• Florian Cajori, "The History of Notations of the Calculus. Florian Cajori ( February 28 1859 in St Aignan (near Thusis Graubünden, Switzerland &mdash August 15, 1930, Berkeley " Annals of Mathematics, 2nd Ser. , Vol. 25, No. 1 (Sep. , 1923), pp. 1-46.
• Leonid P. Lebedev and Michael J. Cloud: "Approximating Perfection: a Mathematician's Journey into the World of Mechanics, Ch. 1: The Tools of Calculus", Princeton Univ. Press, 2004.
• Cliff Pickover. Clifford A Pickover is an American author editor and columnist in the fields of Science, Mathematics, and Science fiction, and is employed at the (2003). ISBN 978-0-471-26987-8 Calculus and Pizza: A Math Cookbook for the Hungry Mind.
• Michael Spivak. Michael David Spivak (*1940 in Queens, New York) is a Mathematician specializing in Differential geometry, an expositor of Mathematics (September 1994). ISBN 978-0-914098-89-8 Calculus. Publish or Perish publishing.
• Silvanus P. Thompson and Martin Gardner. Silvanus Phillips Thompson FRS ( June 19, 1851 – June 12, 1916) was a professor of physics at the City and Guilds Technical College Martin Gardner (b October 21, 1914, Tulsa Oklahoma) is a popular American mathematics and science writer specializing in Recreational mathematics (1998). ISBN 978-0-312-18548-0 Calculus Made Easy.
• Mathematical Association of America. The Mathematical Association of America ( MAA) is a professional society that focuses on Mathematics accessible at the undergraduate level (1988). Calculus for a New Century; A Pump, Not a Filter, The Association, Stony Brook, NY. ED 300 252.
• Thomas/Finney. (1996). ISBN 978-0-201-53174-9 Calculus and Analytic geometry 9th, Addison Wesley.
• Weisstein, Eric W. "Second Fundamental Theorem of Calculus." From MathWorld--A Wolfram Web Resource.

### Online books

• Crowell, B. (2003). "Calculus" Light and Matter, Fullerton. Retrieved 6 May 2007 from http://www.lightandmatter.com/calc/calc.pdf
• Garrett, P. Events 1527 - Spanish and German troops sack Rome; some consider this the end of the Renaissance. Year 2007 ( MMVII) was a Common year starting on Monday of the Gregorian calendar in the 21st century. (2006). "Notes on first year calculus" University of Minnesota. Retrieved 6 May 2007 from http://www.math.umn.edu/~garrett/calculus/first_year/notes.pdf
• Faraz, H. Events 1527 - Spanish and German troops sack Rome; some consider this the end of the Renaissance. Year 2007 ( MMVII) was a Common year starting on Monday of the Gregorian calendar in the 21st century. (2006). "Understanding Calculus" Retrieved 6 May 2007 from Understanding Calculus, URL http://www.understandingcalculus.com/ (HTML only)
• Keisler, H. Events 1527 - Spanish and German troops sack Rome; some consider this the end of the Renaissance. Year 2007 ( MMVII) was a Common year starting on Monday of the Gregorian calendar in the 21st century. J. (2000). "Elementary Calculus: An Approach Using Infinitesimals" Retrieved 6 May 2007 from http://www.math.wisc.edu/~keisler/keislercalc1.pdf
• Mauch, S. Events 1527 - Spanish and German troops sack Rome; some consider this the end of the Renaissance. Year 2007 ( MMVII) was a Common year starting on Monday of the Gregorian calendar in the 21st century. (2004). "Sean's Applied Math Book" California Institute of Technology. Retrieved 6 May 2007 from http://www.cacr.caltech.edu/~sean/applied_math.pdf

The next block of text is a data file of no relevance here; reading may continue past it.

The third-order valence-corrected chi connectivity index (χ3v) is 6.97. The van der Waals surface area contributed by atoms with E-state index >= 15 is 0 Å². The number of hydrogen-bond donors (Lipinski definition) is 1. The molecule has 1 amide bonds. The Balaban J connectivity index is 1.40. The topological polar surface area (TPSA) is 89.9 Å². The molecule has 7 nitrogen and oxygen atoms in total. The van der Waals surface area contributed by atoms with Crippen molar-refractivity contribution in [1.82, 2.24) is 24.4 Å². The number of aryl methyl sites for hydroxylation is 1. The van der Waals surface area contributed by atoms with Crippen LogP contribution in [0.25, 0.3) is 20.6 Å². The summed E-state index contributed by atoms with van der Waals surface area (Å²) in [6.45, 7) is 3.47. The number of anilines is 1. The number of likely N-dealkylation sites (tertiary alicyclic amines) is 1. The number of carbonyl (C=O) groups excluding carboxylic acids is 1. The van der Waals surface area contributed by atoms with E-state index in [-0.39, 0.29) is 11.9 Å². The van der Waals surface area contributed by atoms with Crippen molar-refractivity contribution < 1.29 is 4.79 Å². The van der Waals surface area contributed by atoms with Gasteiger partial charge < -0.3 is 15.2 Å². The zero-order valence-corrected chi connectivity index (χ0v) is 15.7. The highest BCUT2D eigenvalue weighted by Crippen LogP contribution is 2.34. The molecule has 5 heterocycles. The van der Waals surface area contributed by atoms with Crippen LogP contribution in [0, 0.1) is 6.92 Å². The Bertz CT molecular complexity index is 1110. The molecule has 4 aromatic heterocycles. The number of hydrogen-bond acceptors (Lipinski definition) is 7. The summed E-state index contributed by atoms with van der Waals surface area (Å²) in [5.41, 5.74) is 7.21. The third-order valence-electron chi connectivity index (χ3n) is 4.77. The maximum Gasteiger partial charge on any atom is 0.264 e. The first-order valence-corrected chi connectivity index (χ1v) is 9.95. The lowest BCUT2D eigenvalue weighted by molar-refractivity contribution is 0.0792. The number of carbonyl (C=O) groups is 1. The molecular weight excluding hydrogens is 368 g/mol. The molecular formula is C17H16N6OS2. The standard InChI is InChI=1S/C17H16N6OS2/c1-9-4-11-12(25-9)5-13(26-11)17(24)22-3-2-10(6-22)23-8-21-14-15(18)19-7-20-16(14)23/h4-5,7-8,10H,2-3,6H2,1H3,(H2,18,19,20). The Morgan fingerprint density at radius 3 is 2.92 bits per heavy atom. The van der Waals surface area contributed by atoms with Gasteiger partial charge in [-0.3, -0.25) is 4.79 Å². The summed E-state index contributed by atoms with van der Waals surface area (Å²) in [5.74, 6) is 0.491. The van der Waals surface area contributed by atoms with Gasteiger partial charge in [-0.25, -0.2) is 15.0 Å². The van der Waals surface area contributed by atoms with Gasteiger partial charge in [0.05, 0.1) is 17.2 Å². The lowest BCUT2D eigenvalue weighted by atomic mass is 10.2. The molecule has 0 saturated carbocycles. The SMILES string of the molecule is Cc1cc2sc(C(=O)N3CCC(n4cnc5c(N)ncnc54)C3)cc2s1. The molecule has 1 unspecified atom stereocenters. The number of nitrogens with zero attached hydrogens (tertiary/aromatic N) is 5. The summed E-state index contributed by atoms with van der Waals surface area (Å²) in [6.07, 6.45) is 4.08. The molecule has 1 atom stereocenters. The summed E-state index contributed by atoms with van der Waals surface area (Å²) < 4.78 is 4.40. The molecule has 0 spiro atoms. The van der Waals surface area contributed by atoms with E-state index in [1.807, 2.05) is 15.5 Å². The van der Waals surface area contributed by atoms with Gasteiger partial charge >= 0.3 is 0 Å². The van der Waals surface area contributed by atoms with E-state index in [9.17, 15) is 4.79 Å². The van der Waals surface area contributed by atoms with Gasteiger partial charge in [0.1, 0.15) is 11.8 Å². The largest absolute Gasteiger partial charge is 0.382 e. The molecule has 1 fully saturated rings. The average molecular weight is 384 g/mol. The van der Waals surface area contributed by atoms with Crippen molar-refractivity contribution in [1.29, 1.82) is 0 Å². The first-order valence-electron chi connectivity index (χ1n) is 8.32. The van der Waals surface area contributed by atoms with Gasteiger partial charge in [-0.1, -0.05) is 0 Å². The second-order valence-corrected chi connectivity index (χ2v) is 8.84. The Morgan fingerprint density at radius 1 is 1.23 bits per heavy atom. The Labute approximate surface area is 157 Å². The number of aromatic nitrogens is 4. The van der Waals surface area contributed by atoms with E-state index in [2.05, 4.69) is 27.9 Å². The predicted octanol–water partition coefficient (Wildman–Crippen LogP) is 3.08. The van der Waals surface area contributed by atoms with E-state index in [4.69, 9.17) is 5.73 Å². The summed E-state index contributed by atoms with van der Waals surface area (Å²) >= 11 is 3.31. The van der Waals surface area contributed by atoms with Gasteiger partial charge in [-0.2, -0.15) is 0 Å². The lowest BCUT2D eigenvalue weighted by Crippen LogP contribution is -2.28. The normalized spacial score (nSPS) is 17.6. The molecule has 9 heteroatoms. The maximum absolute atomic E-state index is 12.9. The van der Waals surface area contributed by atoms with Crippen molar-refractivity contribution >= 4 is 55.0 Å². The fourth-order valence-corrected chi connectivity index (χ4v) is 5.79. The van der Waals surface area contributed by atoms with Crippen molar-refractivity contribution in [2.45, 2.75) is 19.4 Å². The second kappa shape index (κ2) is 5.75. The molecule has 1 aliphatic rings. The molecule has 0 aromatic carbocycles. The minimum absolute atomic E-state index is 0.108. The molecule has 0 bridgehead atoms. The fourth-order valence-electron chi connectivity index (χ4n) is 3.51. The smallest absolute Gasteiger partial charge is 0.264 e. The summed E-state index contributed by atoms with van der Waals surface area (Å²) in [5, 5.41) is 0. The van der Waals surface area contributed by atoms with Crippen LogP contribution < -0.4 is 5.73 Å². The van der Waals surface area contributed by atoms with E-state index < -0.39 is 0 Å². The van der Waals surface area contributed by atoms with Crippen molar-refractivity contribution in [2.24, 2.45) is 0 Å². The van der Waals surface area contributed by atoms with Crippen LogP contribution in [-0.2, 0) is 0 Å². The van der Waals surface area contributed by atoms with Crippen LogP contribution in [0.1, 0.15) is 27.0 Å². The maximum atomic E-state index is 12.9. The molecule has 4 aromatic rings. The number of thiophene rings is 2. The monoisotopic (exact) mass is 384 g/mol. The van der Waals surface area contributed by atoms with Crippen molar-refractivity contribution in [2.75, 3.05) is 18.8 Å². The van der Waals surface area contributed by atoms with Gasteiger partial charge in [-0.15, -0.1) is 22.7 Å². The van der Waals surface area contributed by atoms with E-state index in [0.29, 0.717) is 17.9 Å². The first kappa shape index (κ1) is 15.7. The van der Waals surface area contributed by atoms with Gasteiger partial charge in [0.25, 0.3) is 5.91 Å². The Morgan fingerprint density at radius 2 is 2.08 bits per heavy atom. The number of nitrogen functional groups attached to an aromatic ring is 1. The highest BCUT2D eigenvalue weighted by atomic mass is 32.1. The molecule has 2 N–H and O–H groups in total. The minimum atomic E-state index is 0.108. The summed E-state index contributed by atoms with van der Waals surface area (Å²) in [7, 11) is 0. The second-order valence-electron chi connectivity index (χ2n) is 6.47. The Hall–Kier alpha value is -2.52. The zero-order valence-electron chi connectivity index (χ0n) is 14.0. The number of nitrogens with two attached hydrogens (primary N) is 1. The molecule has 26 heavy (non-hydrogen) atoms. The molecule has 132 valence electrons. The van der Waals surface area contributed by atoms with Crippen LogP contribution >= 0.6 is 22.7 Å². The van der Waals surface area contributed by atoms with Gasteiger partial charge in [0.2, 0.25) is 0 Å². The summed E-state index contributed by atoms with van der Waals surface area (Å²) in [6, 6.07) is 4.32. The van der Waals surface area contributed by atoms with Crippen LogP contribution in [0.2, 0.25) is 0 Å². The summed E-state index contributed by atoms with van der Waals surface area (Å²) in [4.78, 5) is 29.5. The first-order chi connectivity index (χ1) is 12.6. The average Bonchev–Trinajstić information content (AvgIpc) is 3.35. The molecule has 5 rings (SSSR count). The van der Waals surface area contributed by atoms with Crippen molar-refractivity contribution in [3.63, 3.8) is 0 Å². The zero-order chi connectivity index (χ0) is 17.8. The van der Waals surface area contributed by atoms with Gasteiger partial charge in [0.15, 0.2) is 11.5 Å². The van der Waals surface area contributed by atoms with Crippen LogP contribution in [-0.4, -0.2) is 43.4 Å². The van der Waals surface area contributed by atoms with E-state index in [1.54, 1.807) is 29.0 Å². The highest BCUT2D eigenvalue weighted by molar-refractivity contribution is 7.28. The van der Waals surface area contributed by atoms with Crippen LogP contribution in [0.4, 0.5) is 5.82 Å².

• Sloughter, Dan (2000). Events 1527 - Spanish and German troops sack Rome; some consider this the end of the Renaissance. Year 2007 ( MMVII) was a Common year starting on Monday of the Gregorian calendar in the 21st century. "Difference Equations to Differential Equations: An introduction to calculus". Retrieved 6 May 2007 from http://math.furman.edu/~dcs/book/
• Stroyan, K. Events 1527 - Spanish and German troops sack Rome; some consider this the end of the Renaissance. Year 2007 ( MMVII) was a Common year starting on Monday of the Gregorian calendar in the 21st century. D. (2004). "A brief introduction to infinitesimal calculus" University of Iowa. Retrieved 6 May 2007 from http://www.math.uiowa.edu/~stroyan/InfsmlCalculus/InfsmlCalc.htm (HTML only)
• Strang, G. Events 1527 - Spanish and German troops sack Rome; some consider this the end of the Renaissance. Year 2007 ( MMVII) was a Common year starting on Monday of the Gregorian calendar in the 21st century. (1991). "Calculus" Massachusetts Institute of Technology. Retrieved 6 May 2007 from http://ocw.mit.edu/ans7870/resources/Strang/strangtext.htm. Events 1527 - Spanish and German troops sack Rome; some consider this the end of the Renaissance. Year 2007 ( MMVII) was a Common year starting on Monday of the Gregorian calendar in the 21st century.

## calculus

### -noun

1. () calculation, computation
2. (countable, mathematics) Any formal system in which symbolic expressions are manipulated according to fixed rules.
3. (uncountable, mathematics) Differential calculus and integral calculus considered as a single subject; analysis.
4. (countable, medicine) A stony concretion that forms in a bodily organ.
5. (uncountable, dentistry) Deposits of calcium phosphate salts on teeth.
6. (countable) A decision-making method, especially one appropriate for a specialised realm.